A Circuit Court judge set aside yesterday his finding that James P. Moran Jr., Alexandria's mayor-elect, was guilty of violating Virginia's conflict-of-interest law, saying that "Alexandria deserves a mayor now that is not under a cloud."

Arthur W. Sinclair, a retired Prince William County circuit judge who found Moran guilty a year ago, said after reviewing a report on Moran's 12-month probation that "he has paid for his difficulty with the law."

Moran, a 39-year-old stockbroker who was elected mayor last month and will take office July 1, was a member of the City Council when he entered a plea of no contest before Sinclair on June 12, 1984. The offense carries a penalty of up to a year in jail and a $1,000 fine.

The judge deferred sentencing in the case after finding that Moran had improperly cast a council vote on a parking lot matter that involved a personal business partner. As part of a plea bargain agreement, Moran resigned from the council.

Sinclair stopped short yesterday of expunging Moran's case from court records.

That prompted Helen Fahey, the Arlington deputy commonwealth's attorney who served as special prosecutor, to remark: "The facts remain the same . . . he admitted to the charge." She said the record of the proceedings against Moran will always be on file, although the newly elected mayor will no longer have a formal conviction.

Fahey added that she hoped the dismissal would not send the public a message that Moran's legal violation was a "light matter," a point Moran's attorney, Wilery R. Wright Jr., reiterated.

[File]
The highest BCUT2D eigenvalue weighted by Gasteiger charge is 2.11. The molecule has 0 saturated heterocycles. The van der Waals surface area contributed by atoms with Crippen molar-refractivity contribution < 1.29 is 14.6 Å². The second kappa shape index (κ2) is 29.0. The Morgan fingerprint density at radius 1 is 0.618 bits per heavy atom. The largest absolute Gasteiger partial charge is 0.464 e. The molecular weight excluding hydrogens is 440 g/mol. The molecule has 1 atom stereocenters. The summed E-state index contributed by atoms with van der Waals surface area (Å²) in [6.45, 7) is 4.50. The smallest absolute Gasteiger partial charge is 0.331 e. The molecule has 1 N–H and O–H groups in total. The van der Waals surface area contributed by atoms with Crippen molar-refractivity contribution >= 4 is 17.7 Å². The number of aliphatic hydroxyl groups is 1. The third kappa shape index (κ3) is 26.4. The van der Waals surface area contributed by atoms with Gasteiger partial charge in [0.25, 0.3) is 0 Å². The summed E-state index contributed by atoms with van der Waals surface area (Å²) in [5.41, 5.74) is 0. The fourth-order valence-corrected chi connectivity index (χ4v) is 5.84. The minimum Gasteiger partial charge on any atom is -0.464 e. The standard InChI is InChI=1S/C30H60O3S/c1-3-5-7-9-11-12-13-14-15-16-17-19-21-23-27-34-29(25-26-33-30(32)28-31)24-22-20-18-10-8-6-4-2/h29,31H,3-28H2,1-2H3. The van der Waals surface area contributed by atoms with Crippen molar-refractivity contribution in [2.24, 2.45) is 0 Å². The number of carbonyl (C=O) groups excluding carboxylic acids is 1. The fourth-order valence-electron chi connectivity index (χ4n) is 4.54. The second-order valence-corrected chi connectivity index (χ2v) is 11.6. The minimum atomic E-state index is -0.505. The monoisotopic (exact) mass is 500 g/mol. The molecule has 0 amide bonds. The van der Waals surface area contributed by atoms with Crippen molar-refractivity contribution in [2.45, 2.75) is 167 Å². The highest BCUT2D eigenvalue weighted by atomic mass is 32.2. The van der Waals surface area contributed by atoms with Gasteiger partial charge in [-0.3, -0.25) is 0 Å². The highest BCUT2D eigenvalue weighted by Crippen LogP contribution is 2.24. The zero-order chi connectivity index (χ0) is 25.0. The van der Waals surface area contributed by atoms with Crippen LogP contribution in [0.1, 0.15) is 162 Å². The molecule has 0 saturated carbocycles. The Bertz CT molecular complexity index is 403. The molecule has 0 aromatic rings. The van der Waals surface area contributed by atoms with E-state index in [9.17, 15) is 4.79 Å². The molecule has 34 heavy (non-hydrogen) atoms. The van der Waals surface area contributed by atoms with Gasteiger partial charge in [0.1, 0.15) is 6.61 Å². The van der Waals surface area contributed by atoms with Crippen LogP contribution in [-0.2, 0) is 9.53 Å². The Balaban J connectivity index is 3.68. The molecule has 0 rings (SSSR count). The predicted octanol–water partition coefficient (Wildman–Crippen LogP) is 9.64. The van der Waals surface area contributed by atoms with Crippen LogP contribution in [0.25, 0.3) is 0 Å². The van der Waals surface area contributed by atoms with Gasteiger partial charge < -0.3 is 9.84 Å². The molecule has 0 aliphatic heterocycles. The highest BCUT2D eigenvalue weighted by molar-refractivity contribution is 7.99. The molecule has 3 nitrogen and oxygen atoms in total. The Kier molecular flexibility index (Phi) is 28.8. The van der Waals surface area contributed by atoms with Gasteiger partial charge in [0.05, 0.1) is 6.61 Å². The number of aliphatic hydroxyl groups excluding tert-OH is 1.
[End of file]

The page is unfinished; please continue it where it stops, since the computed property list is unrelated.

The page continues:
"He knows how serious this is," Wright told the judge. "He was absolutely devastated by it."

Moran, a Democrat who won the mayor's office running as an independent, said after the court proceedings: "As painful and bitter an experience as it was, it was equally valuable. It made me far more cognizant of what it means to hold public office."

City Council member Donald C. Casey, a Democrat who is an old political antagonist of Moran, said he was not pleased with the judge's decision to dismiss the charge.

"Without question, [Moran] got preferential treatment," said Casey, who pressed for Moran's conviction last year. Casey, who will not be serving on the City Council with Moran because he was defeated in the May 7 election, compared the dismissal of the charge against the mayor-elect to the pardon given former President Richard M. Nixon. "The difference is that Nixon resigned without the ability to come back," he said.